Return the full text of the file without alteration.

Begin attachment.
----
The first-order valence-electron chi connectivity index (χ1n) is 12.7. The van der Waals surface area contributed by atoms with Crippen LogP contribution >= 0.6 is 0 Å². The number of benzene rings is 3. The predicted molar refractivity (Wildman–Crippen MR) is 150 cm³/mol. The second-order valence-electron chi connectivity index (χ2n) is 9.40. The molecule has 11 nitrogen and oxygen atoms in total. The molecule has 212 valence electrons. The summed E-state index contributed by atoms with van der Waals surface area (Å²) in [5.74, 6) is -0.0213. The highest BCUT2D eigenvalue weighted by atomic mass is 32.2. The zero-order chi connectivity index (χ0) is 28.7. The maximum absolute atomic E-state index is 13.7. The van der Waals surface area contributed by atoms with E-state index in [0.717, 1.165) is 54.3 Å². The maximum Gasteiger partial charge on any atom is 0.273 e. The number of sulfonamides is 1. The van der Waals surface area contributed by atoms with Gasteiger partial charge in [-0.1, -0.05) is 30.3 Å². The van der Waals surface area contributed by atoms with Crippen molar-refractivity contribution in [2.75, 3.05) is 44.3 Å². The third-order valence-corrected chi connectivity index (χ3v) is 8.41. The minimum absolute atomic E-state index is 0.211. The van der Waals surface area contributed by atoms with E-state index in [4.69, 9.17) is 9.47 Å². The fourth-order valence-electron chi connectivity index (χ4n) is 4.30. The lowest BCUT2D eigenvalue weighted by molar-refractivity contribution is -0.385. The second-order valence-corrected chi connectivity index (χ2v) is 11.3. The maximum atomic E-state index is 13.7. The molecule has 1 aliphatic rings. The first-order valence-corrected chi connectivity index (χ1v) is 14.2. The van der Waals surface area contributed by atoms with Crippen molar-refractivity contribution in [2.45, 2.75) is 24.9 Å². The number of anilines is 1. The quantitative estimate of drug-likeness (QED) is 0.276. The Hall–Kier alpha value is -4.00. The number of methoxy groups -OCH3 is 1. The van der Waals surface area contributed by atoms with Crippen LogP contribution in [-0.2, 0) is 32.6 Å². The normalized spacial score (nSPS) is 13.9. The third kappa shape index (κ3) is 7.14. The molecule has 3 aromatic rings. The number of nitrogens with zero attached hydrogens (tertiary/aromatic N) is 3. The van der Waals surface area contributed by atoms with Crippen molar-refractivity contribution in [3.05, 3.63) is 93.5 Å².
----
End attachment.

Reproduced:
The first-order valence-electron chi connectivity index (χ1n) is 12.7. The van der Waals surface area contributed by atoms with Crippen LogP contribution >= 0.6 is 0 Å². The number of benzene rings is 3. The predicted molar refractivity (Wildman–Crippen MR) is 150 cm³/mol. The second-order valence-electron chi connectivity index (χ2n) is 9.40. The molecule has 11 nitrogen and oxygen atoms in total. The molecule has 212 valence electrons. The summed E-state index contributed by atoms with van der Waals surface area (Å²) in [5.74, 6) is -0.0213. The highest BCUT2D eigenvalue weighted by atomic mass is 32.2. The zero-order chi connectivity index (χ0) is 28.7. The maximum absolute atomic E-state index is 13.7. The van der Waals surface area contributed by atoms with E-state index in [0.717, 1.165) is 54.3 Å². The maximum Gasteiger partial charge on any atom is 0.273 e. The number of sulfonamides is 1. The van der Waals surface area contributed by atoms with Gasteiger partial charge in [-0.1, -0.05) is 30.3 Å². The van der Waals surface area contributed by atoms with Crippen molar-refractivity contribution in [2.75, 3.05) is 44.3 Å². The third-order valence-corrected chi connectivity index (χ3v) is 8.41. The minimum absolute atomic E-state index is 0.211. The van der Waals surface area contributed by atoms with E-state index in [4.69, 9.17) is 9.47 Å². The fourth-order valence-electron chi connectivity index (χ4n) is 4.30. The lowest BCUT2D eigenvalue weighted by molar-refractivity contribution is -0.385. The second-order valence-corrected chi connectivity index (χ2v) is 11.3. The maximum atomic E-state index is 13.7. The molecule has 1 aliphatic rings. The first-order valence-corrected chi connectivity index (χ1v) is 14.2. The van der Waals surface area contributed by atoms with Crippen molar-refractivity contribution in [2.45, 2.75) is 24.9 Å². The number of anilines is 1. The quantitative estimate of drug-likeness (QED) is 0.276. The Hall–Kier alpha value is -4.00. The number of methoxy groups -OCH3 is 1. The van der Waals surface area contributed by atoms with Crippen LogP contribution in [-0.2, 0) is 32.6 Å². The normalized spacial score (nSPS) is 13.9. The third kappa shape index (κ3) is 7.14. The molecule has 3 aromatic rings. The number of nitrogens with zero attached hydrogens (tertiary/aromatic N) is 3. The van der Waals surface area contributed by atoms with Crippen molar-refractivity contribution in [3.05, 3.63) is 93.5 Å².